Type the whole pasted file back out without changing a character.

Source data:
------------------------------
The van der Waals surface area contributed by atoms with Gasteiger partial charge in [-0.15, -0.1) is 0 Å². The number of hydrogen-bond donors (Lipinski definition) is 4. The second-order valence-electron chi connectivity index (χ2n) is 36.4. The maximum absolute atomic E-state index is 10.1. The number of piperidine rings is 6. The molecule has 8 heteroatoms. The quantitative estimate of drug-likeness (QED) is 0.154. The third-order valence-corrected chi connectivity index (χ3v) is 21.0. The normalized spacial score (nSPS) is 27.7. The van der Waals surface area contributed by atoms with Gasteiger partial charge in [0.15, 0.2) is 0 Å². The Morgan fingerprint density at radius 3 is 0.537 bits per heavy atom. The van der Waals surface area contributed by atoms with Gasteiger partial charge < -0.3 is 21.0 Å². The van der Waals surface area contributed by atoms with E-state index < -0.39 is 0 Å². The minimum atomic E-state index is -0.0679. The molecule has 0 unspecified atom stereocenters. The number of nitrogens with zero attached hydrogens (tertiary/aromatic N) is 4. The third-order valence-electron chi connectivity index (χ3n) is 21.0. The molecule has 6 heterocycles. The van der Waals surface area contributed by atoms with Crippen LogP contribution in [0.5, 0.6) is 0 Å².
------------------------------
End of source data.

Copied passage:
The van der Waals surface area contributed by atoms with Gasteiger partial charge in [-0.15, -0.1) is 0 Å². The number of hydrogen-bond donors (Lipinski definition) is 4. The second-order valence-electron chi connectivity index (χ2n) is 36.4. The maximum absolute atomic E-state index is 10.1. The number of piperidine rings is 6. The molecule has 8 heteroatoms. The quantitative estimate of drug-likeness (QED) is 0.154. The third-order valence-corrected chi connectivity index (χ3v) is 21.0. The normalized spacial score (nSPS) is 27.7. The van der Waals surface area contributed by atoms with Gasteiger partial charge in [0.15, 0.2) is 0 Å². The Morgan fingerprint density at radius 3 is 0.537 bits per heavy atom. The van der Waals surface area contributed by atoms with Gasteiger partial charge < -0.3 is 21.0 Å². The van der Waals surface area contributed by atoms with E-state index < -0.39 is 0 Å². The minimum atomic E-state index is -0.0679. The molecule has 0 unspecified atom stereocenters. The number of nitrogens with zero attached hydrogens (tertiary/aromatic N) is 4. The third-order valence-electron chi connectivity index (χ3n) is 21.0. The molecule has 6 heterocycles. The van der Waals surface area contributed by atoms with Crippen LogP contribution in [0.5, 0.6) is 0 Å².